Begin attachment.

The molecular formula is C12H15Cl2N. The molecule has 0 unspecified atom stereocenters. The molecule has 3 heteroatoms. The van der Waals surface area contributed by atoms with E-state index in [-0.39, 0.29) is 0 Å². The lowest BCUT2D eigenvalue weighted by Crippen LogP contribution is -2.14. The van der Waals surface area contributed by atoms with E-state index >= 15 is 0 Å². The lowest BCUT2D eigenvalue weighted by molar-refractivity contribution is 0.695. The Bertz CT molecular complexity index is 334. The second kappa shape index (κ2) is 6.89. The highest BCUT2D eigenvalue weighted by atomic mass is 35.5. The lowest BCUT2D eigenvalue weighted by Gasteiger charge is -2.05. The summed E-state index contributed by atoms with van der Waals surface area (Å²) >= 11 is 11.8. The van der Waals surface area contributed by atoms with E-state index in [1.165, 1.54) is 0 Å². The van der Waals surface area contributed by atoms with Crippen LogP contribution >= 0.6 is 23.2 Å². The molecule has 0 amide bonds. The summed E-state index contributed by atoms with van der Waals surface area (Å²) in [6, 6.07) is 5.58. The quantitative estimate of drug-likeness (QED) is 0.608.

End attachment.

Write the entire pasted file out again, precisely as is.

The molecular formula is C12H15Cl2N. The molecule has 0 unspecified atom stereocenters. The molecule has 3 heteroatoms. The van der Waals surface area contributed by atoms with E-state index in [-0.39, 0.29) is 0 Å². The lowest BCUT2D eigenvalue weighted by Crippen LogP contribution is -2.14. The van der Waals surface area contributed by atoms with E-state index >= 15 is 0 Å². The lowest BCUT2D eigenvalue weighted by molar-refractivity contribution is 0.695. The Bertz CT molecular complexity index is 334. The second kappa shape index (κ2) is 6.89. The highest BCUT2D eigenvalue weighted by atomic mass is 35.5. The lowest BCUT2D eigenvalue weighted by Gasteiger charge is -2.05. The summed E-state index contributed by atoms with van der Waals surface area (Å²) >= 11 is 11.8. The van der Waals surface area contributed by atoms with E-state index in [1.165, 1.54) is 0 Å². The van der Waals surface area contributed by atoms with Crippen LogP contribution >= 0.6 is 23.2 Å². The molecule has 0 amide bonds. The summed E-state index contributed by atoms with van der Waals surface area (Å²) in [6, 6.07) is 5.58. The quantitative estimate of drug-likeness (QED) is 0.608.